ICTs in the Euro zone

Digital technologies or information and communication technologies (ICTs) include a wide range of tools, processes and actors to improve the collection, storage, dissemination, and analysis of information. ICTs have these characteristics of being highly invasive and constantly evolving. They therefore have an impact on most of our personal, professional and political activities.

Within the Euro zone, these technologies are deployed differently according to the Member states’ priorities and capacities. This blog post aims to briefly discuss the use of ICTs in these 19 countries. It focuses on digital economy and society, and cybersecurity.

Digital Economy and Society in the Euro zone

The countries of the Euro zone have adopted digital technologies rather heterogeneously. Five categories of indicators are considered here.

1. Connectivity: measures the deployment of the infrastructure enabling access to fast and ultra-fast broadband services. It considers both the demand and the supply of fixed and mobile networks.

2. Human Capital: measures the skills needed to take advantage of the opportunities offered by digital technologies. It assesses the digital skills of European citizens, but also the number of tech graduates and the employment of ICTs experts.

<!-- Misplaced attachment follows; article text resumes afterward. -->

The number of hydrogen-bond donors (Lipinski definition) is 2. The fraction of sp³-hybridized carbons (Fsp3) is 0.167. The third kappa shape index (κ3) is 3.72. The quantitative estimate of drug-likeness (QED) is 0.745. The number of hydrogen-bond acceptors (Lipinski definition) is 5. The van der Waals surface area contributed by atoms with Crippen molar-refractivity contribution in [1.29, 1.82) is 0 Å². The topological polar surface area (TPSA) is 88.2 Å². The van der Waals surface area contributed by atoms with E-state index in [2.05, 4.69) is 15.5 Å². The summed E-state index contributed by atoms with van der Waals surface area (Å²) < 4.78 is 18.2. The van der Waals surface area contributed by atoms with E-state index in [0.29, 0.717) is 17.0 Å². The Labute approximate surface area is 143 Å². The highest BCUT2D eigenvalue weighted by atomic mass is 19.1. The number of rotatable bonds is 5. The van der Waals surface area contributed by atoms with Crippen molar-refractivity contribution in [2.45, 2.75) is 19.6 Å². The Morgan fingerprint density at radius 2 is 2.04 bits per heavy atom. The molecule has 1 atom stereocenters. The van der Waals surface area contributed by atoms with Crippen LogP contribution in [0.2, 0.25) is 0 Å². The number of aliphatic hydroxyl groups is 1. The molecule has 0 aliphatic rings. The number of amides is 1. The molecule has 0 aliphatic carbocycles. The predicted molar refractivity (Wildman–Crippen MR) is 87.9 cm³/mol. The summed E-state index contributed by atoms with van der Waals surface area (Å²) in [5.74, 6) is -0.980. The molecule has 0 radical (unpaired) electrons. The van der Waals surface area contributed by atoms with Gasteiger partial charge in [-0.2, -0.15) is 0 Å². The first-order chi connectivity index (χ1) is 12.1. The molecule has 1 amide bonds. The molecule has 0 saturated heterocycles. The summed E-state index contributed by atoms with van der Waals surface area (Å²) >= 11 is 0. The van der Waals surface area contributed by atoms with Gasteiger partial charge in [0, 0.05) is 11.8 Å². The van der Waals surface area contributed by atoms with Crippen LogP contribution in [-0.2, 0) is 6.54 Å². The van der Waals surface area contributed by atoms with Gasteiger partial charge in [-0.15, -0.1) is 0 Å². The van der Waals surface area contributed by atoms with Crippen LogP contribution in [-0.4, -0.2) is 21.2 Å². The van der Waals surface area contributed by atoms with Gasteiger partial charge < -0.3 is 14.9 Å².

3. Use of Internet Services: represents a variety of online activities, such as the consumption of online content (videos, music, games, etc.), video calls, and online shopping and banking.

4. Digital Enterprise: measures business digitization and e-commerce. It includes electronic information sharing, social networks, e-invoices and cloud-based solutions.

5. Digital Public Services: Measures the digitalization of public services, with an emphasis on online approaches and online health.

To perform this analysis, the Digital Economy and Society Index (DESI) was used. DESI is published by the European Commission and measures the progress of the European Union (EU) countries towards a digital society and economy since 2014. 

On the one hand, three “champions” – Finland, the Netherlands and Luxembourg – offer ultra-fast internet access (fixed and mobile), state-of-the-art digital education, and effective (private and public) online services. SMEs in these three states have also widely adopted ICTs, giving them a substantial competitive advantage.

On the other hand, the three states in the Euro zone that have the least developed digital technologies are Portugal, Cyprus, and Greece. They have not developed half of the indicators measured here and therefore are struggling to benefit from technological advances for both citizens and businesses. These six states (Finland, the Netherlands, Luxembourg, Portugal, Cyprus, and Greece) are rather representative of the general trend emerging from this research. Northern Euro zone countries (+ Estonia and Spain) show higher levels of digital development than in the South and East of the Euro zone.